The breezes were ethereal, and pure, Shapes from the invisible world, unearthly And crept through half-closed lattices to cure singing

The languid sick: it cool'd their fever'd sleep, From out the middle air, from flowery nests, and soothed them into slumbers full and And from the pillowy silkiness that rests

deep. Full in the speculation of the stars ?

Soon they awoke clear-eyed; nor burn'd Ah! surely he had burst our mortal bars;

with thirsting, Into some wondrous region he had gone,

Nor with hot fingers, nor with temples burstTo search for thee, divine Endymion!

ing;

And springing up, they met the wondering He was a Poet, sure a lover too,

sight Who stood on Latmos' top, what time there of their dear friends, nigh foolish with deblew

light, Soft breezes from the myrtle vale below; Who feel their arms and breasts, and kiss, And brought, in faintness solemn, sweet, and

and stare, slow,

And on their placid foreheads part the hair. A hymn from Dian's temple; while upswell- Young men and maidens at each other gazed, ing,

With hands held back, and motionless, The incense went to her own starry dwell amazed ing.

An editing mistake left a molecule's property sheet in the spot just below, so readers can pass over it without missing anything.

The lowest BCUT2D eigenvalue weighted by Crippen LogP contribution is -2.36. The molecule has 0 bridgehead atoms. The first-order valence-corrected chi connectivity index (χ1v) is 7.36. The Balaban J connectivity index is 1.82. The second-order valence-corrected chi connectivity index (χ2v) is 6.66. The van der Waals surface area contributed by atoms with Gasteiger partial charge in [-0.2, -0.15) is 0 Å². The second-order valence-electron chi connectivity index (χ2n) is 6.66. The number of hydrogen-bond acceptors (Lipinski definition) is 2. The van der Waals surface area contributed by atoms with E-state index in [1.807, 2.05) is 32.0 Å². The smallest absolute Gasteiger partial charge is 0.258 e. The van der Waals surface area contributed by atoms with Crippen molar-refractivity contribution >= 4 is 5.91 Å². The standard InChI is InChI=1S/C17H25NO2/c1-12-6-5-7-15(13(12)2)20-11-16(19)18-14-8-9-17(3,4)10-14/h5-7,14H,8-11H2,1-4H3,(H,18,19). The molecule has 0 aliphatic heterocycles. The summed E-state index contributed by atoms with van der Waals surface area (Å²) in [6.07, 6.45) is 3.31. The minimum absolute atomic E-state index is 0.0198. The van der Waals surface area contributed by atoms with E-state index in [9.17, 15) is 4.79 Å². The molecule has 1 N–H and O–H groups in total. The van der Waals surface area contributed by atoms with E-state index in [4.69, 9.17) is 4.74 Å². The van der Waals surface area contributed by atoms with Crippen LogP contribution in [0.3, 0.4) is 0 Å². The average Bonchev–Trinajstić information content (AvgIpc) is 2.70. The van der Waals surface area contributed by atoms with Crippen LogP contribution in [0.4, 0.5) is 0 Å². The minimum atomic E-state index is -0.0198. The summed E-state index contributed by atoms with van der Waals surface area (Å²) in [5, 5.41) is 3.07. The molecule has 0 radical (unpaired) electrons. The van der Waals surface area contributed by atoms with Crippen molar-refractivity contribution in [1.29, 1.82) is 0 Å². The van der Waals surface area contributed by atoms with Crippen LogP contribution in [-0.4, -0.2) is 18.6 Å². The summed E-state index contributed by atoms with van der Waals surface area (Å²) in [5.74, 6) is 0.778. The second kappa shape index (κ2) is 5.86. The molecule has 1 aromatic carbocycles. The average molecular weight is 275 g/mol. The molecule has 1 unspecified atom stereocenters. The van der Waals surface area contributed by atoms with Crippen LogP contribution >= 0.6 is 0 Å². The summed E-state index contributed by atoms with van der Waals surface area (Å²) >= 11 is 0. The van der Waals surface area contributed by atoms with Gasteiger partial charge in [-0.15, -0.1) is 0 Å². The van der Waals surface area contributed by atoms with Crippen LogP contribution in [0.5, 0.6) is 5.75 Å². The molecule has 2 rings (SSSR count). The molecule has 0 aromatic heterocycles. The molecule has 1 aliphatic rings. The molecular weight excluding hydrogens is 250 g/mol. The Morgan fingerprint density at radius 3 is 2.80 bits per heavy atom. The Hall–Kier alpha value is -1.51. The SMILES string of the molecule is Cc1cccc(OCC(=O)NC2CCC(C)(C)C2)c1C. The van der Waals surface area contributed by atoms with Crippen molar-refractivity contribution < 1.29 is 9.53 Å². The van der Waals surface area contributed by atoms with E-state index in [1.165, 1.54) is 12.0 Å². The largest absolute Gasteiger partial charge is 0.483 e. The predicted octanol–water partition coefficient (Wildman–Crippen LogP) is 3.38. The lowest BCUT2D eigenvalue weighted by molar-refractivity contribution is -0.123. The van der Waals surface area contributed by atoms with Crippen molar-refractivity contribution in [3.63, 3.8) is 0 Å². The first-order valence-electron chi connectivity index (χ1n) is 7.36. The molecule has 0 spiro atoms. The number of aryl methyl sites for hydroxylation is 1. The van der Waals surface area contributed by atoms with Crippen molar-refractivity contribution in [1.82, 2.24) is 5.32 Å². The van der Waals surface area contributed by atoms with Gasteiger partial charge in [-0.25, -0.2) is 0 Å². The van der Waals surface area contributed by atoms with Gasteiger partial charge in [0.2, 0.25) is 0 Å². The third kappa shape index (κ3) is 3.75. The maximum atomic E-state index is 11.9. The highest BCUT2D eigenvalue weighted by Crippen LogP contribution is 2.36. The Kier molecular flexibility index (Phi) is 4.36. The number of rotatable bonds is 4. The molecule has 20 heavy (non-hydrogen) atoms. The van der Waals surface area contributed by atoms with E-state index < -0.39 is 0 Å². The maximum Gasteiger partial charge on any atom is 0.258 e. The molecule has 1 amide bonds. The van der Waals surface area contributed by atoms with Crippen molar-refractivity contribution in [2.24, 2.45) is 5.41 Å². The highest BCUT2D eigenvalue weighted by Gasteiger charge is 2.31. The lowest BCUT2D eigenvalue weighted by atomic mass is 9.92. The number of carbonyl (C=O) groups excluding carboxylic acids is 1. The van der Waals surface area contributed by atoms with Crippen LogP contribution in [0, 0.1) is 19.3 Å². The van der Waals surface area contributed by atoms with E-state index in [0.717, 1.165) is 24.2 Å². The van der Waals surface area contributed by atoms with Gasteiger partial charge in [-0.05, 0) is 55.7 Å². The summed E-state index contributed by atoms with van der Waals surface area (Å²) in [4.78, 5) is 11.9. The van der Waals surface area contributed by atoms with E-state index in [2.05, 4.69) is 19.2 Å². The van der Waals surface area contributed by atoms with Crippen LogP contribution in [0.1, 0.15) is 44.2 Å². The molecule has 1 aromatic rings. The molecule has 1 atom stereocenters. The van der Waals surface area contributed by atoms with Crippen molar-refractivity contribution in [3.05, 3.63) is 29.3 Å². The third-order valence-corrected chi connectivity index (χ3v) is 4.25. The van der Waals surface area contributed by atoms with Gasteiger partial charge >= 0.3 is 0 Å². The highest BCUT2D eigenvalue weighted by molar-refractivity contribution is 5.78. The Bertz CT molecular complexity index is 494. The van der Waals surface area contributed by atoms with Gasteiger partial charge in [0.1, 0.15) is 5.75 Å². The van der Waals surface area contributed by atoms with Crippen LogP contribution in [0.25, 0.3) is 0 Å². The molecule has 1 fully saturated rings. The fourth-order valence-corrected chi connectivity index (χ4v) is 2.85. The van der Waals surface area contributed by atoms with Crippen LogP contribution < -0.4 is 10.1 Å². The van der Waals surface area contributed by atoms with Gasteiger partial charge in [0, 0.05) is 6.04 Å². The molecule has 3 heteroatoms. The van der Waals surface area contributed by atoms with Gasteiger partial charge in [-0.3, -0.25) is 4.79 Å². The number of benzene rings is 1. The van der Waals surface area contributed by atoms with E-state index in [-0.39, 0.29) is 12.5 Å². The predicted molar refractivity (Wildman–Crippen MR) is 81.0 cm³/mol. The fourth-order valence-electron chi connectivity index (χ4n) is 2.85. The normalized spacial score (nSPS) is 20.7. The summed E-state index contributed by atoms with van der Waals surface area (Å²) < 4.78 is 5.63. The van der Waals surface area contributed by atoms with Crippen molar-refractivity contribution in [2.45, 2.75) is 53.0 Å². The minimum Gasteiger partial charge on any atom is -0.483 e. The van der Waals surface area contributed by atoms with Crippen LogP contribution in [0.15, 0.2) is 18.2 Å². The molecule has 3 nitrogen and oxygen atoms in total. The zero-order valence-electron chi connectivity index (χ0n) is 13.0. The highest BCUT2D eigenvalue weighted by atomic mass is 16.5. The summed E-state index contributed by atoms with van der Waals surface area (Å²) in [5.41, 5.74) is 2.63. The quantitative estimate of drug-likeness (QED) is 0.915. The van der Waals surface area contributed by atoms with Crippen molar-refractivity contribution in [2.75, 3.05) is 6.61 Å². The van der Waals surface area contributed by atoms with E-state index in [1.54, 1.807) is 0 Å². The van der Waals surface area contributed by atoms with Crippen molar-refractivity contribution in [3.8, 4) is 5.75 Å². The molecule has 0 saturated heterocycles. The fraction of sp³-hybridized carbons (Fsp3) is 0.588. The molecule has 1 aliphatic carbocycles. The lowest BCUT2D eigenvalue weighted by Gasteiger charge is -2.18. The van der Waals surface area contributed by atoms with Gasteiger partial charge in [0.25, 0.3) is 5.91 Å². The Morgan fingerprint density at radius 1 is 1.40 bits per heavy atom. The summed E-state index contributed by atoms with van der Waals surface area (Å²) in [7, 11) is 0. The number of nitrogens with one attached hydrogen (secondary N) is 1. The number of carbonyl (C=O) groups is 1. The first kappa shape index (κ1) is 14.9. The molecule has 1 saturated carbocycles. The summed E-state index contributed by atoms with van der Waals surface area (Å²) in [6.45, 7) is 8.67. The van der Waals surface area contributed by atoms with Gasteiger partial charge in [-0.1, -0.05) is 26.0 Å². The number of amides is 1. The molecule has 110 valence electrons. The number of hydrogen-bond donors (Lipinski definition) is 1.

To see the brightness in each other's eyes; But though her face was clear as infants' And so they stood, fill'd with a sweet sureyes,

prise, Though she stood smiling o'er the sacrifice, Until their tongues were loosed in poesy. The poet wept at her so piteous fate, Therefore no lover did of anguish die; Wept that such beauty should be desolate. But the soft numbers, in that moment spoken, So in fine wrath some golden sounds he Made silken ties that never may be broken.

won, And gave meek Cynthia her Endymion, .

Cynthia! I cannot tell the greater blisses

That follow'd thine, and thy dear shepherd's Queen of the wide air; thou most lovely kisses : queen

Was there a poet born ?-But now no moreOf all the brightness that mine eyes have My wandering spirit must no farther soar. seen!

Jonx KEATS.

THE NIGHTINGALE.

53

Senseless trees, they cannot hear thee; TO THE NIGHTINGALE.

Ruthless bears, they will not cheer thee;

King Pandion, he is dead;
O NIGHTINGALE, that on yon bloomy spray All thy friends are lapp'd in lead:
Warblest at eve, when all the woods are All thy fellow-birds do sing,
still,

Careless of thy sorrowing! Thou with fresh hope the lover's heart dost Whilst as fickle Fortune smil'd, fill,

Thou and I were both beguil'd. While the jolly hours lead on propitious Every one that flatters thee May.

Is no friend in misery.
Thy liquid notes, that close the

eye
of day,